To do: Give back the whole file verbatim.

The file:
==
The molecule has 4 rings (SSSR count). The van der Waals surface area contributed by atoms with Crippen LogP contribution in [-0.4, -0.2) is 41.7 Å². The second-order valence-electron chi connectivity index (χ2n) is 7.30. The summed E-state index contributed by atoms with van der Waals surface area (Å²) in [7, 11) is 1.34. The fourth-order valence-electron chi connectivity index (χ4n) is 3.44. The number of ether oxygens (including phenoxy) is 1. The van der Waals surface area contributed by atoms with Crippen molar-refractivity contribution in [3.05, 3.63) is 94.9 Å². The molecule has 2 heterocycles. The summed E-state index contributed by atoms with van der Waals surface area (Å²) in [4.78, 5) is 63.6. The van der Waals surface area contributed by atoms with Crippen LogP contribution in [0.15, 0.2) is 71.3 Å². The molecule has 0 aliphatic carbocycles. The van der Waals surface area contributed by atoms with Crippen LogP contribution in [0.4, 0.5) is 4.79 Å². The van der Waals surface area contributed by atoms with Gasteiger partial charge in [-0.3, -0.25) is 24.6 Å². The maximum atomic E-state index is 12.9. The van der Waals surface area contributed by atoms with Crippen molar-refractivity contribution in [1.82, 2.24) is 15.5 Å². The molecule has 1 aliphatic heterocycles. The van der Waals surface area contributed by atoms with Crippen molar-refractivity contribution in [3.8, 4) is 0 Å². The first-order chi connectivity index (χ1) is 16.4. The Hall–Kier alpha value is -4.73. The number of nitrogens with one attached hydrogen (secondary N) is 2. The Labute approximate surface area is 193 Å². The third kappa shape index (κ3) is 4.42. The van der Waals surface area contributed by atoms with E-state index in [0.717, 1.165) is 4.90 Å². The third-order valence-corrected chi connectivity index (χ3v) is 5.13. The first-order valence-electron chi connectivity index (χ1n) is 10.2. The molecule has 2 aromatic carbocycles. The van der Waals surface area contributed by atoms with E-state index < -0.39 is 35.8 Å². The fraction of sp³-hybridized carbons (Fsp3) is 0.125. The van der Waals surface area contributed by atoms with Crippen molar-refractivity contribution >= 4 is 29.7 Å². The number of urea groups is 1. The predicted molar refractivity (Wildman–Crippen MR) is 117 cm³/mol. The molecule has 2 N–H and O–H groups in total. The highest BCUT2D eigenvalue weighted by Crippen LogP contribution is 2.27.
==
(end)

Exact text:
The molecule has 4 rings (SSSR count). The van der Waals surface area contributed by atoms with Crippen LogP contribution in [-0.4, -0.2) is 41.7 Å². The second-order valence-electron chi connectivity index (χ2n) is 7.30. The summed E-state index contributed by atoms with van der Waals surface area (Å²) in [7, 11) is 1.34. The fourth-order valence-electron chi connectivity index (χ4n) is 3.44. The number of ether oxygens (including phenoxy) is 1. The van der Waals surface area contributed by atoms with Crippen molar-refractivity contribution in [3.05, 3.63) is 94.9 Å². The molecule has 2 heterocycles. The summed E-state index contributed by atoms with van der Waals surface area (Å²) in [4.78, 5) is 63.6. The van der Waals surface area contributed by atoms with Crippen LogP contribution in [0.15, 0.2) is 71.3 Å². The molecule has 0 aliphatic carbocycles. The van der Waals surface area contributed by atoms with Crippen LogP contribution in [0.4, 0.5) is 4.79 Å². The van der Waals surface area contributed by atoms with Gasteiger partial charge in [-0.3, -0.25) is 24.6 Å². The maximum atomic E-state index is 12.9. The van der Waals surface area contributed by atoms with Crippen molar-refractivity contribution in [1.82, 2.24) is 15.5 Å². The molecule has 1 aliphatic heterocycles. The van der Waals surface area contributed by atoms with Crippen molar-refractivity contribution in [3.8, 4) is 0 Å². The first-order chi connectivity index (χ1) is 16.4. The Hall–Kier alpha value is -4.73. The number of nitrogens with one attached hydrogen (secondary N) is 2. The Labute approximate surface area is 193 Å². The third kappa shape index (κ3) is 4.42. The van der Waals surface area contributed by atoms with E-state index in [0.717, 1.165) is 4.90 Å². The third-order valence-corrected chi connectivity index (χ3v) is 5.13. The first-order valence-electron chi connectivity index (χ1n) is 10.2. The molecule has 2 aromatic carbocycles. The van der Waals surface area contributed by atoms with E-state index < -0.39 is 35.8 Å². The fraction of sp³-hybridized carbons (Fsp3) is 0.125. The van der Waals surface area contributed by atoms with Crippen molar-refractivity contribution >= 4 is 29.7 Å². The number of urea groups is 1. The predicted molar refractivity (Wildman–Crippen MR) is 117 cm³/mol. The molecule has 2 N–H and O–H groups in total. The highest BCUT2D eigenvalue weighted by Crippen LogP contribution is 2.27.